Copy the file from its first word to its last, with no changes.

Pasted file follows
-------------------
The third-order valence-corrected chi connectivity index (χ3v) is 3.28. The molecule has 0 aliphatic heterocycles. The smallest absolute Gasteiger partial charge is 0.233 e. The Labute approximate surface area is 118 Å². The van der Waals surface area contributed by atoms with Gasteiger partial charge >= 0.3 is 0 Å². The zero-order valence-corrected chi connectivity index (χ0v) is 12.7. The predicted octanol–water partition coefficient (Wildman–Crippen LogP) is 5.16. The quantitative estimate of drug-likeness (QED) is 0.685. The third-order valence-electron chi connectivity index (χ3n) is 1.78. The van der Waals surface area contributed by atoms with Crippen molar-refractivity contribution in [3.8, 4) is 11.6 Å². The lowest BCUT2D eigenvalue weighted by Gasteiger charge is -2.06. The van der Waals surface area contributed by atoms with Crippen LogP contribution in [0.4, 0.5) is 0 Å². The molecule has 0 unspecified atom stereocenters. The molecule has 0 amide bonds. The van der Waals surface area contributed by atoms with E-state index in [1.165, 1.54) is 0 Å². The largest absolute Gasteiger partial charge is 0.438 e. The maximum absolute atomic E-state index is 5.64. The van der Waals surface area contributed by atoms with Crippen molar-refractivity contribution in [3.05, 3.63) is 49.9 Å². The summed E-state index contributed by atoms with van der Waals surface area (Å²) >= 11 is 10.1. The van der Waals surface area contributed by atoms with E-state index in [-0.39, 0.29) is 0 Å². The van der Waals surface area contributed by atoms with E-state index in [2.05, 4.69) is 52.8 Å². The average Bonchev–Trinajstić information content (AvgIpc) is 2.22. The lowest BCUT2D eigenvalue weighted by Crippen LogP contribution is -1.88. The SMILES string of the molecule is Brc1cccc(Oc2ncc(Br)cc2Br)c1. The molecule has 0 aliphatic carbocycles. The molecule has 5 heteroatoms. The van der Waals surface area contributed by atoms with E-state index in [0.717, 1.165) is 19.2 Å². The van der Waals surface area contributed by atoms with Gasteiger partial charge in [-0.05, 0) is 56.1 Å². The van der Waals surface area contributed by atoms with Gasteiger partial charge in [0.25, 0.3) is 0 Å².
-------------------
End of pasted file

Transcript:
The third-order valence-corrected chi connectivity index (χ3v) is 3.28. The molecule has 0 aliphatic heterocycles. The smallest absolute Gasteiger partial charge is 0.233 e. The Labute approximate surface area is 118 Å². The van der Waals surface area contributed by atoms with Gasteiger partial charge >= 0.3 is 0 Å². The zero-order valence-corrected chi connectivity index (χ0v) is 12.7. The predicted octanol–water partition coefficient (Wildman–Crippen LogP) is 5.16. The quantitative estimate of drug-likeness (QED) is 0.685. The third-order valence-electron chi connectivity index (χ3n) is 1.78. The van der Waals surface area contributed by atoms with Crippen molar-refractivity contribution in [3.8, 4) is 11.6 Å². The lowest BCUT2D eigenvalue weighted by Gasteiger charge is -2.06. The van der Waals surface area contributed by atoms with Crippen LogP contribution in [0.4, 0.5) is 0 Å². The molecule has 0 unspecified atom stereocenters. The molecule has 0 amide bonds. The van der Waals surface area contributed by atoms with E-state index in [1.165, 1.54) is 0 Å². The largest absolute Gasteiger partial charge is 0.438 e. The maximum absolute atomic E-state index is 5.64. The van der Waals surface area contributed by atoms with Crippen molar-refractivity contribution in [3.05, 3.63) is 49.9 Å². The summed E-state index contributed by atoms with van der Waals surface area (Å²) >= 11 is 10.1. The van der Waals surface area contributed by atoms with E-state index in [-0.39, 0.29) is 0 Å². The van der Waals surface area contributed by atoms with E-state index in [2.05, 4.69) is 52.8 Å². The average Bonchev–Trinajstić information content (AvgIpc) is 2.22. The lowest BCUT2D eigenvalue weighted by Crippen LogP contribution is -1.88. The SMILES string of the molecule is Brc1cccc(Oc2ncc(Br)cc2Br)c1. The molecule has 0 aliphatic carbocycles. The molecule has 5 heteroatoms. The van der Waals surface area contributed by atoms with E-state index in [0.717, 1.165) is 19.2 Å². The van der Waals surface area contributed by atoms with Gasteiger partial charge in [-0.05, 0) is 56.1 Å². The van der Waals surface area contributed by atoms with Gasteiger partial charge in [0.25, 0.3) is 0 Å².